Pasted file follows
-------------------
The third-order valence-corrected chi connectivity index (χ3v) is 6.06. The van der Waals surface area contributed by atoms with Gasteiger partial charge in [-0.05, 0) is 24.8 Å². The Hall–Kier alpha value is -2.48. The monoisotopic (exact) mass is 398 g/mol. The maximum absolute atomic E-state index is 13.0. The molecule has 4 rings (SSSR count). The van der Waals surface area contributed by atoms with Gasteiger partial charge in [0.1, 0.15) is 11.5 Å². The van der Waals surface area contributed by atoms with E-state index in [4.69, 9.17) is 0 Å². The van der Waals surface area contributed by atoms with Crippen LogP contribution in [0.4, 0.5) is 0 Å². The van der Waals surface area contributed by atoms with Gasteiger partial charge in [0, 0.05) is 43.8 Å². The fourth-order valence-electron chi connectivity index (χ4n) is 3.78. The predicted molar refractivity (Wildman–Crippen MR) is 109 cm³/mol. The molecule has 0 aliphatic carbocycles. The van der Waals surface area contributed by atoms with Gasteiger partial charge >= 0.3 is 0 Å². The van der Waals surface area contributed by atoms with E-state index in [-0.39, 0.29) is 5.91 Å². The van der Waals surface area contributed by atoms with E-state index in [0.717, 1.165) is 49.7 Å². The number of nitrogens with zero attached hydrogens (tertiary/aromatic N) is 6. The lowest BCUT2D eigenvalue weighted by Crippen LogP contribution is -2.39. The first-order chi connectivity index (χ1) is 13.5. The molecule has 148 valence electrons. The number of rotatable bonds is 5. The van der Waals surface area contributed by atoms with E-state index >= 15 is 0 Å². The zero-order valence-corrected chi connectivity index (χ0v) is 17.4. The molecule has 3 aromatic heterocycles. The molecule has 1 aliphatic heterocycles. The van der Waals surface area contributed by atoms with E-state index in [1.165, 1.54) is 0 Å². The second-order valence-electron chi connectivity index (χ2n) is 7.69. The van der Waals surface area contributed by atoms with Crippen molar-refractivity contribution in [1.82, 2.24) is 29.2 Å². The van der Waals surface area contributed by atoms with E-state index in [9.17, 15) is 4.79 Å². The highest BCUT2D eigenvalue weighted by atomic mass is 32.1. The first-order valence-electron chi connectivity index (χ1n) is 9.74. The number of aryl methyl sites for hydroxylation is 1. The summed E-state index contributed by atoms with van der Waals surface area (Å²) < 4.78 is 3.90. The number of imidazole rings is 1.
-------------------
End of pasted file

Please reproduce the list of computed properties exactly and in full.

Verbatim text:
The third-order valence-corrected chi connectivity index (χ3v) is 6.06. The van der Waals surface area contributed by atoms with Gasteiger partial charge in [-0.05, 0) is 24.8 Å². The Hall–Kier alpha value is -2.48. The monoisotopic (exact) mass is 398 g/mol. The maximum absolute atomic E-state index is 13.0. The molecule has 4 rings (SSSR count). The van der Waals surface area contributed by atoms with Gasteiger partial charge in [0.1, 0.15) is 11.5 Å². The van der Waals surface area contributed by atoms with E-state index in [4.69, 9.17) is 0 Å². The van der Waals surface area contributed by atoms with Crippen LogP contribution in [0.4, 0.5) is 0 Å². The van der Waals surface area contributed by atoms with Gasteiger partial charge in [0, 0.05) is 43.8 Å². The fourth-order valence-electron chi connectivity index (χ4n) is 3.78. The predicted molar refractivity (Wildman–Crippen MR) is 109 cm³/mol. The molecule has 0 aliphatic carbocycles. The van der Waals surface area contributed by atoms with Gasteiger partial charge >= 0.3 is 0 Å². The van der Waals surface area contributed by atoms with E-state index in [-0.39, 0.29) is 5.91 Å². The van der Waals surface area contributed by atoms with E-state index in [0.717, 1.165) is 49.7 Å². The number of nitrogens with zero attached hydrogens (tertiary/aromatic N) is 6. The lowest BCUT2D eigenvalue weighted by Crippen LogP contribution is -2.39. The first-order chi connectivity index (χ1) is 13.5. The molecule has 148 valence electrons. The number of rotatable bonds is 5. The van der Waals surface area contributed by atoms with E-state index >= 15 is 0 Å². The zero-order valence-corrected chi connectivity index (χ0v) is 17.4. The molecule has 3 aromatic heterocycles. The molecule has 1 aliphatic heterocycles. The van der Waals surface area contributed by atoms with E-state index in [1.165, 1.54) is 0 Å². The second-order valence-electron chi connectivity index (χ2n) is 7.69. The van der Waals surface area contributed by atoms with Crippen molar-refractivity contribution in [1.82, 2.24) is 29.2 Å². The van der Waals surface area contributed by atoms with E-state index in [9.17, 15) is 4.79 Å². The highest BCUT2D eigenvalue weighted by atomic mass is 32.1. The first-order valence-electron chi connectivity index (χ1n) is 9.74. The number of aryl methyl sites for hydroxylation is 1. The summed E-state index contributed by atoms with van der Waals surface area (Å²) < 4.78 is 3.90. The number of imidazole rings is 1.